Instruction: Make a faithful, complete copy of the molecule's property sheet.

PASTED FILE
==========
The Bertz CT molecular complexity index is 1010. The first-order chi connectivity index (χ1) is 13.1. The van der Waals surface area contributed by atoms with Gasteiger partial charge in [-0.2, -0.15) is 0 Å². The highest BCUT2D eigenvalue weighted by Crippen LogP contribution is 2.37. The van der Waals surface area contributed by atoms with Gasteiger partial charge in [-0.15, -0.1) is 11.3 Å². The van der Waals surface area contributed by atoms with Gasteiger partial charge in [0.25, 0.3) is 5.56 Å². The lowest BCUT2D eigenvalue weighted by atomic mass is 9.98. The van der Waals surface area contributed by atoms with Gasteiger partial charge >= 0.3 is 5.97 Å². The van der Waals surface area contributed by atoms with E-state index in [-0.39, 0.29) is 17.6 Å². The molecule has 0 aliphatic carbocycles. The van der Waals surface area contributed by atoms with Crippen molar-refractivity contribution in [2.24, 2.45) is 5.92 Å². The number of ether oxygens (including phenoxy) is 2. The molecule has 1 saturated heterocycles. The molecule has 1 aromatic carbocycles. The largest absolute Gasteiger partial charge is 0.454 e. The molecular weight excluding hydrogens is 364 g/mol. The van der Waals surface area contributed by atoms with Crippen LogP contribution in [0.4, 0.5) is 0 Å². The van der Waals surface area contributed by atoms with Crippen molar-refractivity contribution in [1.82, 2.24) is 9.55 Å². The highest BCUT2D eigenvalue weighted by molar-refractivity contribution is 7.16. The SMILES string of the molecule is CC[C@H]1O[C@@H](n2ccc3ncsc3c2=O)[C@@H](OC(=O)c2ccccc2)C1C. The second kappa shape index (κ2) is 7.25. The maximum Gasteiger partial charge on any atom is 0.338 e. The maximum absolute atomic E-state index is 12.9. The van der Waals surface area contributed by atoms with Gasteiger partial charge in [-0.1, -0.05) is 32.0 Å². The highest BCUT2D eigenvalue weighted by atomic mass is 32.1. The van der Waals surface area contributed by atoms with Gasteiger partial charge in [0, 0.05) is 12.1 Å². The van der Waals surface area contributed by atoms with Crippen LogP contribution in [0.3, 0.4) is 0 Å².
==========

The Bertz CT molecular complexity index is 1010. The first-order chi connectivity index (χ1) is 13.1. The van der Waals surface area contributed by atoms with Gasteiger partial charge in [-0.2, -0.15) is 0 Å². The highest BCUT2D eigenvalue weighted by Crippen LogP contribution is 2.37. The van der Waals surface area contributed by atoms with Gasteiger partial charge in [-0.15, -0.1) is 11.3 Å². The van der Waals surface area contributed by atoms with Gasteiger partial charge in [0.25, 0.3) is 5.56 Å². The lowest BCUT2D eigenvalue weighted by atomic mass is 9.98. The van der Waals surface area contributed by atoms with Gasteiger partial charge >= 0.3 is 5.97 Å². The van der Waals surface area contributed by atoms with E-state index in [-0.39, 0.29) is 17.6 Å². The molecule has 0 aliphatic carbocycles. The van der Waals surface area contributed by atoms with Crippen molar-refractivity contribution in [2.24, 2.45) is 5.92 Å². The number of ether oxygens (including phenoxy) is 2. The molecule has 1 saturated heterocycles. The molecule has 1 aromatic carbocycles. The largest absolute Gasteiger partial charge is 0.454 e. The molecular weight excluding hydrogens is 364 g/mol. The van der Waals surface area contributed by atoms with Crippen LogP contribution in [0.4, 0.5) is 0 Å². The van der Waals surface area contributed by atoms with Crippen molar-refractivity contribution in [1.82, 2.24) is 9.55 Å². The highest BCUT2D eigenvalue weighted by molar-refractivity contribution is 7.16. The SMILES string of the molecule is CC[C@H]1O[C@@H](n2ccc3ncsc3c2=O)[C@@H](OC(=O)c2ccccc2)C1C. The second kappa shape index (κ2) is 7.25. The maximum Gasteiger partial charge on any atom is 0.338 e. The maximum absolute atomic E-state index is 12.9. The van der Waals surface area contributed by atoms with Gasteiger partial charge in [-0.1, -0.05) is 32.0 Å². The highest BCUT2D eigenvalue weighted by atomic mass is 32.1. The van der Waals surface area contributed by atoms with Gasteiger partial charge in [0, 0.05) is 12.1 Å². The van der Waals surface area contributed by atoms with Crippen LogP contribution in [0.3, 0.4) is 0 Å².